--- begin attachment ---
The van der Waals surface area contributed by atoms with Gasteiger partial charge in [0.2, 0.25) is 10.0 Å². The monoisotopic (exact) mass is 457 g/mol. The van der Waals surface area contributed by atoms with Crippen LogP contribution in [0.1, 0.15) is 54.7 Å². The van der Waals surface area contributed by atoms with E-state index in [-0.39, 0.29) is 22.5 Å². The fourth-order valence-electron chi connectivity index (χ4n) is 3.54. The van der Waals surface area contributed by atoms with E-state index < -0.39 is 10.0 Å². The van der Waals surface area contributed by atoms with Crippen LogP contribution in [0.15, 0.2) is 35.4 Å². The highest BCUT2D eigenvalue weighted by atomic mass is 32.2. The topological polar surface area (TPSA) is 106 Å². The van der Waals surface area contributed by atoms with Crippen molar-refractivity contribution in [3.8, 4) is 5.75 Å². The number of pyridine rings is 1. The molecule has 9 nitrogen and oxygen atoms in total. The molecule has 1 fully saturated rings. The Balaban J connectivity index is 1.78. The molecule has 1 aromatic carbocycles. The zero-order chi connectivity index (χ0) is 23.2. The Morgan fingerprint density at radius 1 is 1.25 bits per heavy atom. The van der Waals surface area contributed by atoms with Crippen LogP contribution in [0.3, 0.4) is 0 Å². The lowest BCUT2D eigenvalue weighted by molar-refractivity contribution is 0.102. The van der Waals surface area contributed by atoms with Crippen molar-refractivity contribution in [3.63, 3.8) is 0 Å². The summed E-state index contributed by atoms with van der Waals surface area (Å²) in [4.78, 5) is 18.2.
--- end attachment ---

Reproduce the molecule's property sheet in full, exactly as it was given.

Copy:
The van der Waals surface area contributed by atoms with Gasteiger partial charge in [0.2, 0.25) is 10.0 Å². The monoisotopic (exact) mass is 457 g/mol. The van der Waals surface area contributed by atoms with Crippen LogP contribution in [0.1, 0.15) is 54.7 Å². The van der Waals surface area contributed by atoms with E-state index in [-0.39, 0.29) is 22.5 Å². The fourth-order valence-electron chi connectivity index (χ4n) is 3.54. The van der Waals surface area contributed by atoms with E-state index < -0.39 is 10.0 Å². The van der Waals surface area contributed by atoms with Crippen LogP contribution in [0.15, 0.2) is 35.4 Å². The highest BCUT2D eigenvalue weighted by atomic mass is 32.2. The topological polar surface area (TPSA) is 106 Å². The van der Waals surface area contributed by atoms with Crippen molar-refractivity contribution in [3.8, 4) is 5.75 Å². The number of pyridine rings is 1. The molecule has 9 nitrogen and oxygen atoms in total. The molecule has 1 fully saturated rings. The Balaban J connectivity index is 1.78. The molecule has 1 aromatic carbocycles. The zero-order chi connectivity index (χ0) is 23.2. The Morgan fingerprint density at radius 1 is 1.25 bits per heavy atom. The van der Waals surface area contributed by atoms with Crippen LogP contribution in [0.3, 0.4) is 0 Å². The lowest BCUT2D eigenvalue weighted by molar-refractivity contribution is 0.102. The van der Waals surface area contributed by atoms with Crippen molar-refractivity contribution in [3.63, 3.8) is 0 Å². The summed E-state index contributed by atoms with van der Waals surface area (Å²) in [4.78, 5) is 18.2.